What to do if you’re waitlisted
April 3, 2007
Getting waitlisted can be frustrating, confusing and/or exciting depending on what your expectations were in applying to that college. It’s frustrating because, similar to being deferred, it’s not a final answer. It’s a “hold on…. lets just wait it out” kind of answer. It may turn into an acceptance. It may turn into a rejection. It’s confusing because you have no idea what your fate will be regarding admittance to that college (and people have all sorts of theories about colleges and their waitlists). It’s exciting because you still may have a chance. These days, when competition has never been more fierce, a waitlist letter, while not an acceptance letter is also not a rejection.
What to do if you receive a waitlist letter? If you are still interested in that school and would attend if removed from the waitlist, you should contact the college asap. This contact should be in writing and it should be brief (one page). What you want to convey is that you remain interested, that [blank] University is your first choice, and that you will matriculate if admitted. Let them know you’re a sure thing (but only if you are). Then write about anything that may be relevant – awards won, leadership positions earned, or other significant accomplishments that, had you earned them prior to submitting your application, you would’ve incoroporated in the original application.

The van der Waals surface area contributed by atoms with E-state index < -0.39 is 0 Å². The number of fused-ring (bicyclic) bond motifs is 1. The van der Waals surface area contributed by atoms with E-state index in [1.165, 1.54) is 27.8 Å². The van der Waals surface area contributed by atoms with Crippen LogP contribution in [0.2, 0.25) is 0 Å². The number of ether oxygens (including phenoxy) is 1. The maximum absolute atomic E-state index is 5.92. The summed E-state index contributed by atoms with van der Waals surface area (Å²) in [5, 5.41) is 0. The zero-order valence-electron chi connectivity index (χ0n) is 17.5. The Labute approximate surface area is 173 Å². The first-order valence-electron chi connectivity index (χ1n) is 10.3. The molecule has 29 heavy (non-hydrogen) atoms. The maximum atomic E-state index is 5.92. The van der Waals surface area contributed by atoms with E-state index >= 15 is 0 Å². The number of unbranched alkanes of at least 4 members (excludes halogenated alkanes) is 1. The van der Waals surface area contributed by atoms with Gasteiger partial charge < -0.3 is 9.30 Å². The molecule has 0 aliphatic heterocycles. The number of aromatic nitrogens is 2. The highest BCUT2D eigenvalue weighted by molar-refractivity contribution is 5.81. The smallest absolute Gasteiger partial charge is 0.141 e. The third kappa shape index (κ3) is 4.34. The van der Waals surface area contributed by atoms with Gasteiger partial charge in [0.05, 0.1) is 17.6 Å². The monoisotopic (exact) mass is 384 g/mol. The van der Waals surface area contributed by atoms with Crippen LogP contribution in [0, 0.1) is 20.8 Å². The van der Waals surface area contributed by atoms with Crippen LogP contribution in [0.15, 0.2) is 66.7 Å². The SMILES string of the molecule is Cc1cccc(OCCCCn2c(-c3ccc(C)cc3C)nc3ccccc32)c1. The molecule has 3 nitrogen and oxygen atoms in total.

What not to do if you’re waitlisted? Here’s where students go wrong. Do not send daily letters to the admissions office until you’re taking off the waitlist explaining all the trials of life as a waitlisted student and reasons you should be admitted. Do not send gifts. Do not make multiple phone calls. Do not have every alum you know contact the college. Do not visit the college and sit in their reception area until someone agrees to admit you. In general, do not be creepy or annoying.
You may call the office and express your sincere interest in attending the college and ask directly what would be beneficial. The admissions office may have their own ideas of what they need from you but typically, they’ll ask you to write a letter. Bottom line – be respectful of the process and the difficult decisions the admissions officers had to make.